• If you can wing it dedicate a room. Otherwise pick a room with as few holes as possible. This makes it easier to reproduce balanced sound.
    • Walls. They shouldn't be thin. Sound reflects off walls and thin walls distort sound. Lock down anything that rattles. Use solid materials in your walls. If you can't change anything then find some rugs to hang up. Good sound absorbing rugs.
  • Furniture:
    • Find a couch or chairs that you love to sit in.
    • If you need a table make sure it is rigid, does not resonate or rattle and make sure it isn't reflective (like glass) because it will make using remotes a total pain in the ass.
    • Wall mount your TV if possible. Pick the correct height.
    • Pick a good, solid box for your home theater gear. Bury it in a closet or walls if possible. Like the table nothing should resonate and also it should be extremely sturdy because your gear is heavy.
    • Same goes for speaker stands.
    • Placement. Make sure your TV is at the correct height and centered. Make sure your speakers are at the same height and correctly placed in your room. Make sure your speakers are symmetrical.
    • Cable management. If not built into your furniture buy some ties or a cable management kit.
  • Power:
    • Lightning/surge protection: Make sure you buy good gear that can withstand high energy strikes over and over. They can also disconnect the outlets on overvoltage. My favorite brand for surge protection only are from Furman.
    • It is also good to include a fair amount of isolation and filtering. This ensures that one device will not impose itself on another (like digital noise from your TV injecting noise onto your amp or your amp causing glitches in your TV). Furman excels at this.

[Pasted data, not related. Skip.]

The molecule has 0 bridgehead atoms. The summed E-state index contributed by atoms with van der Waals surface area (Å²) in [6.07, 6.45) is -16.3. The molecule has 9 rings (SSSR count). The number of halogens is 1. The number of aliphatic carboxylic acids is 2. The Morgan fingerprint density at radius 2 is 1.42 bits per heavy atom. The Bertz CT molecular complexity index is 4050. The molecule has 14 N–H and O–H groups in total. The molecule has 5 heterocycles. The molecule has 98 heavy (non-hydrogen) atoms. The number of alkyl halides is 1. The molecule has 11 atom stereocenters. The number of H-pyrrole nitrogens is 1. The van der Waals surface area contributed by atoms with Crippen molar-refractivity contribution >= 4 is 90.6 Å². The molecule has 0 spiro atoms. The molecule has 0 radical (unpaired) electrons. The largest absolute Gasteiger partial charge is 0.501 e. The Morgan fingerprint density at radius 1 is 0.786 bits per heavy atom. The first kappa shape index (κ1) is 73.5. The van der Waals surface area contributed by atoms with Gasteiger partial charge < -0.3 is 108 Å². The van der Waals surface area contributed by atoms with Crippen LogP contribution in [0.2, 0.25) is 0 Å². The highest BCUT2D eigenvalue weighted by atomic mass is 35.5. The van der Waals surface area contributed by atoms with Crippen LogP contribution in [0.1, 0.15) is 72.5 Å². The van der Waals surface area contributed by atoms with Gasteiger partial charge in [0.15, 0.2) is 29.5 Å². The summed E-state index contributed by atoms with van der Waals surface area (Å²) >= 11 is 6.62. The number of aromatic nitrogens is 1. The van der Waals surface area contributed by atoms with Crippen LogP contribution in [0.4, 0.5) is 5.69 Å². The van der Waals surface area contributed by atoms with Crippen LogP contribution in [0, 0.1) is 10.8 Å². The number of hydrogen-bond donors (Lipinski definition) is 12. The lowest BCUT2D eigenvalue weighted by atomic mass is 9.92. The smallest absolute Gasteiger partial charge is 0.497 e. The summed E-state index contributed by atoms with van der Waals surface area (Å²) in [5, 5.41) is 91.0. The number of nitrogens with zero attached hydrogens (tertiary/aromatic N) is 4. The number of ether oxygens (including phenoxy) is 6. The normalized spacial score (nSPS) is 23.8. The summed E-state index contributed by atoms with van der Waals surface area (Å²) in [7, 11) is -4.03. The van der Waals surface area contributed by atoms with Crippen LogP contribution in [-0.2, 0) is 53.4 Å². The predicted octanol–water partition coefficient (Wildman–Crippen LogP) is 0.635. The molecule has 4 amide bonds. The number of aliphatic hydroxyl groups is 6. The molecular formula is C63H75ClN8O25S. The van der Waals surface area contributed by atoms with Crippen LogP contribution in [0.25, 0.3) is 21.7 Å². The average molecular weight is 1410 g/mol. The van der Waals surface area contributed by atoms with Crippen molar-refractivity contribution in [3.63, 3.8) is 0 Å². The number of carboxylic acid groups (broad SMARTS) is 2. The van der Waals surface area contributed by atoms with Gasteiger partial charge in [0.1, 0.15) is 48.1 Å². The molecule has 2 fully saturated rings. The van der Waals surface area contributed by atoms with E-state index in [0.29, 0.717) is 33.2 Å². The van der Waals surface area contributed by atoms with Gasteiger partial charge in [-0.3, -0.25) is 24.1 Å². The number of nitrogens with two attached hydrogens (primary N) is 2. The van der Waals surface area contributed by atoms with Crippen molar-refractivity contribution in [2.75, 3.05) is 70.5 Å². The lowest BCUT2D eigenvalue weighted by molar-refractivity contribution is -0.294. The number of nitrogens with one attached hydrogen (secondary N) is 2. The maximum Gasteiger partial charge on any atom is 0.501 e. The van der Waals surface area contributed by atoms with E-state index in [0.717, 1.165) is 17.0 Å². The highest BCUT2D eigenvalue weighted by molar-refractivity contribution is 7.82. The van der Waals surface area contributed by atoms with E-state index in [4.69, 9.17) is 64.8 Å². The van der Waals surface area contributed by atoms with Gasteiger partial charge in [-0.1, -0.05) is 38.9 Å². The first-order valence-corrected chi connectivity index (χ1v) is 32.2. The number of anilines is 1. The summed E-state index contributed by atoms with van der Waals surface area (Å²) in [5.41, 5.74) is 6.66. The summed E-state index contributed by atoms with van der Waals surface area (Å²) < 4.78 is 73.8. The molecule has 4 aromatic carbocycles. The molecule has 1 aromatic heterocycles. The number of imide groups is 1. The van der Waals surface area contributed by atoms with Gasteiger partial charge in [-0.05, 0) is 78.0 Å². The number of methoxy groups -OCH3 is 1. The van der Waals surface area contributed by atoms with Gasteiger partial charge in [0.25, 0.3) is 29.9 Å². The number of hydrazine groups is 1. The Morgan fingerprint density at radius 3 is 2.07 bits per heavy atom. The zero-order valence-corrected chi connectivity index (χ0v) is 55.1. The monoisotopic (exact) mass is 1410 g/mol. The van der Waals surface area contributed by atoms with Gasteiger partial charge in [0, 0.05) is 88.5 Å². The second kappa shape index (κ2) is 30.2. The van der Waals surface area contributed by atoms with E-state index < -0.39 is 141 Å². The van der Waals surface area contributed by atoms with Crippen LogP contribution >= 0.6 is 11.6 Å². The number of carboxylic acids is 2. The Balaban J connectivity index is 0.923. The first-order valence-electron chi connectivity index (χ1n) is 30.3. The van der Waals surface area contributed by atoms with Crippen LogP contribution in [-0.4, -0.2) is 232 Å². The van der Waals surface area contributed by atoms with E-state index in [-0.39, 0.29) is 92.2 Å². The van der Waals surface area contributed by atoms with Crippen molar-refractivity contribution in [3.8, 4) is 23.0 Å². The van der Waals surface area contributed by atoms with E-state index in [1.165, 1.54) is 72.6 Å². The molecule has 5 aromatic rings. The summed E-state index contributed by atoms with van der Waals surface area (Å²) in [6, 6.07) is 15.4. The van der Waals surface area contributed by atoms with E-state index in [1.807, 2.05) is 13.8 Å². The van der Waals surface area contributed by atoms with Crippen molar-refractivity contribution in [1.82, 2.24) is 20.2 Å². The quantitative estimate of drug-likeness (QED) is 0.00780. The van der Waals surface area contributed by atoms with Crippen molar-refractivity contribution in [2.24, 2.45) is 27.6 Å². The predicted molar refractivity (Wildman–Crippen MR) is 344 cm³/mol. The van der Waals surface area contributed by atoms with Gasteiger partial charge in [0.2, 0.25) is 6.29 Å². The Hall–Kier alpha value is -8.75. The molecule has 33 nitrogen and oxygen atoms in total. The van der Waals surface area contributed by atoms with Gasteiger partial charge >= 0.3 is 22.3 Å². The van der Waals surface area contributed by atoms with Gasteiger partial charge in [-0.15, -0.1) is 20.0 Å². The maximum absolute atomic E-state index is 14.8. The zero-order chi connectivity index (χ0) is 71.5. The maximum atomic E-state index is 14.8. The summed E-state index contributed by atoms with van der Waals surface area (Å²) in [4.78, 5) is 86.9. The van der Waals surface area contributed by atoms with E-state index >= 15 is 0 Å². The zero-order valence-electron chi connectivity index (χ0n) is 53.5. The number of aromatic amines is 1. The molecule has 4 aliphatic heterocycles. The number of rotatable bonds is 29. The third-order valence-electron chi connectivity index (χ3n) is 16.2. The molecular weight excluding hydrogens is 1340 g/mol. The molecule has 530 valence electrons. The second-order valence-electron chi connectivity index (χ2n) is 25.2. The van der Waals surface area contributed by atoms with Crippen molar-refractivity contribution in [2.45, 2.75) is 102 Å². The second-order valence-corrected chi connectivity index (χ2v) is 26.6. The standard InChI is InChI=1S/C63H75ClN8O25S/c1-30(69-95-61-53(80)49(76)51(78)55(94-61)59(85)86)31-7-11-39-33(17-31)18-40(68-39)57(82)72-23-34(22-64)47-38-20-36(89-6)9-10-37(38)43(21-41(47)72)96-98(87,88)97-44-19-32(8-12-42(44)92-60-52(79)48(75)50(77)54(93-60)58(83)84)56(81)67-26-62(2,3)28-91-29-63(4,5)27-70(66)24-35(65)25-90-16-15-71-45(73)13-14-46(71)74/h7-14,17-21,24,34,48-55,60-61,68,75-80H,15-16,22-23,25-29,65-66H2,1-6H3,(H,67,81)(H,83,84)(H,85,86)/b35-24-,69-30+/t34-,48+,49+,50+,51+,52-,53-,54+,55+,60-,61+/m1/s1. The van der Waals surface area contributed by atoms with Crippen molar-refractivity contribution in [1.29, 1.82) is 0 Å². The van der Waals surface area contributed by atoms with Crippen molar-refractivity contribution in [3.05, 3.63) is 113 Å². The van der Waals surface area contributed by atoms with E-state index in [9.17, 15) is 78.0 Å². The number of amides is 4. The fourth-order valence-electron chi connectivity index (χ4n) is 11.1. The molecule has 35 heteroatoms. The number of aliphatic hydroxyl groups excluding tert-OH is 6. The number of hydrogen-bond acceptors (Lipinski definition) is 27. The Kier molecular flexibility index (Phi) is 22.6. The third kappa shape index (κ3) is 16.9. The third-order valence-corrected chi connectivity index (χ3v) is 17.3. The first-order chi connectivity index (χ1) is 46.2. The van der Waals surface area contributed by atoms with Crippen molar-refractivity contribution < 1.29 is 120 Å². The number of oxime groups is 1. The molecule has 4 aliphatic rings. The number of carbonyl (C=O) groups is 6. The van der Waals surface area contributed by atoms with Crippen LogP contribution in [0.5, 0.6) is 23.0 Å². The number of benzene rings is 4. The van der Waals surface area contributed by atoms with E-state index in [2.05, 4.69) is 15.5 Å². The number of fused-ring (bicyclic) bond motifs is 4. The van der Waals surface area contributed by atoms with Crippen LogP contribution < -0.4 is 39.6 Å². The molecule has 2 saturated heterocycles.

• Also consider grounding. Star grounding is the only way to go and high end power strips include star grounding with a large amount of metal to reduce voltage drop between components. This will eliminate buzz and noise and also ensure your devices work together. Furman also excels at this.
    • There is another thing to consider and that is capacity. Some power monitors include huge reservoirs of capacitors. This accomplishes two things. One, it decouples your home theater from the power lines so your home theater doesn't interfere with the rest of your house. Second it allows your amp to take a "deeper drink" when it needs it. This is possible because low capacitors physically near your amp can provide many 10s of amps where your line can only provide 10-20 amps. (btw this is only is only true for brief periods of time, like a bass drum. This can improve the sound of your bass.) Also, do not buy a UPS. That is a totally different class of power device.
  • Network:
    • Be sure to provide a high speed internet connection with equally high speed upload rate to your home theater.